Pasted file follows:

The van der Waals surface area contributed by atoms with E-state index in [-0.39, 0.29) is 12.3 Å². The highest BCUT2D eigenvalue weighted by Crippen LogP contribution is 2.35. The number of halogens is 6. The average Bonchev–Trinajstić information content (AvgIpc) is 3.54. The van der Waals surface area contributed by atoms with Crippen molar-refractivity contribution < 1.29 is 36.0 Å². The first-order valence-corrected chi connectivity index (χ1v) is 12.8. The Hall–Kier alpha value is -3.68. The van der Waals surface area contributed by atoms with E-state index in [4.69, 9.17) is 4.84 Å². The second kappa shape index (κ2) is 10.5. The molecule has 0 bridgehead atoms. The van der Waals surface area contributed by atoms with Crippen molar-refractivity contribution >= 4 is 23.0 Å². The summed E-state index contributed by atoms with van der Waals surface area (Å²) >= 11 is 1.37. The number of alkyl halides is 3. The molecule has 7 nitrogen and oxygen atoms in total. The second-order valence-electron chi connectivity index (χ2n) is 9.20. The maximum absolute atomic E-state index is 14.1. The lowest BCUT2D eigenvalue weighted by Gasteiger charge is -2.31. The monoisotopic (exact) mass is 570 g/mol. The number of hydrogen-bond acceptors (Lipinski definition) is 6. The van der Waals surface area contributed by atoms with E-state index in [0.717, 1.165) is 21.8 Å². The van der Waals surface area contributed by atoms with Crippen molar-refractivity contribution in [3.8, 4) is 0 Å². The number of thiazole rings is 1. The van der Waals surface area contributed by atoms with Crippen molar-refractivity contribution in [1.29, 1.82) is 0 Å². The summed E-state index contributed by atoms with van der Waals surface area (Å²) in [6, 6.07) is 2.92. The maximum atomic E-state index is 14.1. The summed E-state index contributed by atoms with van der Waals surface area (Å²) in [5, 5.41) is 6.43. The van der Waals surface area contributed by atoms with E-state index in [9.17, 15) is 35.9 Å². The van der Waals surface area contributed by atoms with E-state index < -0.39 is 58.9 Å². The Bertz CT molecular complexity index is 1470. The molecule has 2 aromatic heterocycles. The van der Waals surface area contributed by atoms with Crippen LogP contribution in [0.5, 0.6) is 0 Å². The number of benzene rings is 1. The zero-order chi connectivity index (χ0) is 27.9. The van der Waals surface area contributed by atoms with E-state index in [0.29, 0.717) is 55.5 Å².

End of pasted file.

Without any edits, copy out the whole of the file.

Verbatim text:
The van der Waals surface area contributed by atoms with E-state index in [-0.39, 0.29) is 12.3 Å². The highest BCUT2D eigenvalue weighted by Crippen LogP contribution is 2.35. The number of halogens is 6. The average Bonchev–Trinajstić information content (AvgIpc) is 3.54. The van der Waals surface area contributed by atoms with Crippen molar-refractivity contribution < 1.29 is 36.0 Å². The first-order valence-corrected chi connectivity index (χ1v) is 12.8. The Hall–Kier alpha value is -3.68. The van der Waals surface area contributed by atoms with E-state index in [4.69, 9.17) is 4.84 Å². The second kappa shape index (κ2) is 10.5. The molecule has 0 bridgehead atoms. The van der Waals surface area contributed by atoms with Crippen molar-refractivity contribution >= 4 is 23.0 Å². The summed E-state index contributed by atoms with van der Waals surface area (Å²) >= 11 is 1.37. The number of alkyl halides is 3. The molecule has 7 nitrogen and oxygen atoms in total. The second-order valence-electron chi connectivity index (χ2n) is 9.20. The maximum absolute atomic E-state index is 14.1. The lowest BCUT2D eigenvalue weighted by Gasteiger charge is -2.31. The monoisotopic (exact) mass is 570 g/mol. The number of hydrogen-bond acceptors (Lipinski definition) is 6. The van der Waals surface area contributed by atoms with E-state index in [0.717, 1.165) is 21.8 Å². The van der Waals surface area contributed by atoms with Crippen molar-refractivity contribution in [3.8, 4) is 0 Å². The number of thiazole rings is 1. The van der Waals surface area contributed by atoms with Crippen molar-refractivity contribution in [1.29, 1.82) is 0 Å². The summed E-state index contributed by atoms with van der Waals surface area (Å²) in [6, 6.07) is 2.92. The maximum atomic E-state index is 14.1. The summed E-state index contributed by atoms with van der Waals surface area (Å²) in [5, 5.41) is 6.43. The van der Waals surface area contributed by atoms with E-state index in [9.17, 15) is 35.9 Å². The van der Waals surface area contributed by atoms with E-state index < -0.39 is 58.9 Å². The Bertz CT molecular complexity index is 1470. The molecule has 2 aromatic heterocycles. The van der Waals surface area contributed by atoms with Crippen LogP contribution in [0.5, 0.6) is 0 Å². The number of benzene rings is 1. The zero-order chi connectivity index (χ0) is 27.9. The van der Waals surface area contributed by atoms with E-state index in [0.29, 0.717) is 55.5 Å².